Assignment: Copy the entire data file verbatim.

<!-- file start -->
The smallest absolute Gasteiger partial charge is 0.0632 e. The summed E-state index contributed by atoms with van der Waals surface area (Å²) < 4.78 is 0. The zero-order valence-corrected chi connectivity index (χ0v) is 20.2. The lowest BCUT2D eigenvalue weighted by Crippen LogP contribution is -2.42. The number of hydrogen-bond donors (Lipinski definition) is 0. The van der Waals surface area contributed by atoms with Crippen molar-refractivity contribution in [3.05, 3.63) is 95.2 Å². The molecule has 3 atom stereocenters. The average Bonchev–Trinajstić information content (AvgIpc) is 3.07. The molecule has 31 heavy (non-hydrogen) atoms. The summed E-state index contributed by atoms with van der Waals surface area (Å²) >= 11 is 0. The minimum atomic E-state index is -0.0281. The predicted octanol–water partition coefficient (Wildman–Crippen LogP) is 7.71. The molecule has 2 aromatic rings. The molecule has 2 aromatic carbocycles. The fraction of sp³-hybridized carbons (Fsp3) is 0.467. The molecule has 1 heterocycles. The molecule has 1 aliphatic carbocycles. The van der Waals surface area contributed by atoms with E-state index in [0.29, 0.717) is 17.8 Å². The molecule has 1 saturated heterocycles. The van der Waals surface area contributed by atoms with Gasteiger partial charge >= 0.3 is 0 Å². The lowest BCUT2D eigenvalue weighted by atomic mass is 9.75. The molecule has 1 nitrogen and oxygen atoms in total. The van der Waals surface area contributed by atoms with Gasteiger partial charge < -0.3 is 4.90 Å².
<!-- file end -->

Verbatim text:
The smallest absolute Gasteiger partial charge is 0.0632 e. The summed E-state index contributed by atoms with van der Waals surface area (Å²) < 4.78 is 0. The zero-order valence-corrected chi connectivity index (χ0v) is 20.2. The lowest BCUT2D eigenvalue weighted by Crippen LogP contribution is -2.42. The number of hydrogen-bond donors (Lipinski definition) is 0. The van der Waals surface area contributed by atoms with Crippen molar-refractivity contribution in [3.05, 3.63) is 95.2 Å². The molecule has 3 atom stereocenters. The average Bonchev–Trinajstić information content (AvgIpc) is 3.07. The molecule has 31 heavy (non-hydrogen) atoms. The summed E-state index contributed by atoms with van der Waals surface area (Å²) >= 11 is 0. The minimum atomic E-state index is -0.0281. The predicted octanol–water partition coefficient (Wildman–Crippen LogP) is 7.71. The molecule has 2 aromatic rings. The molecule has 2 aromatic carbocycles. The fraction of sp³-hybridized carbons (Fsp3) is 0.467. The molecule has 1 heterocycles. The molecule has 1 aliphatic carbocycles. The van der Waals surface area contributed by atoms with E-state index in [0.29, 0.717) is 17.8 Å². The molecule has 1 saturated heterocycles. The van der Waals surface area contributed by atoms with Gasteiger partial charge >= 0.3 is 0 Å². The lowest BCUT2D eigenvalue weighted by atomic mass is 9.75. The molecule has 1 nitrogen and oxygen atoms in total. The van der Waals surface area contributed by atoms with Gasteiger partial charge < -0.3 is 4.90 Å².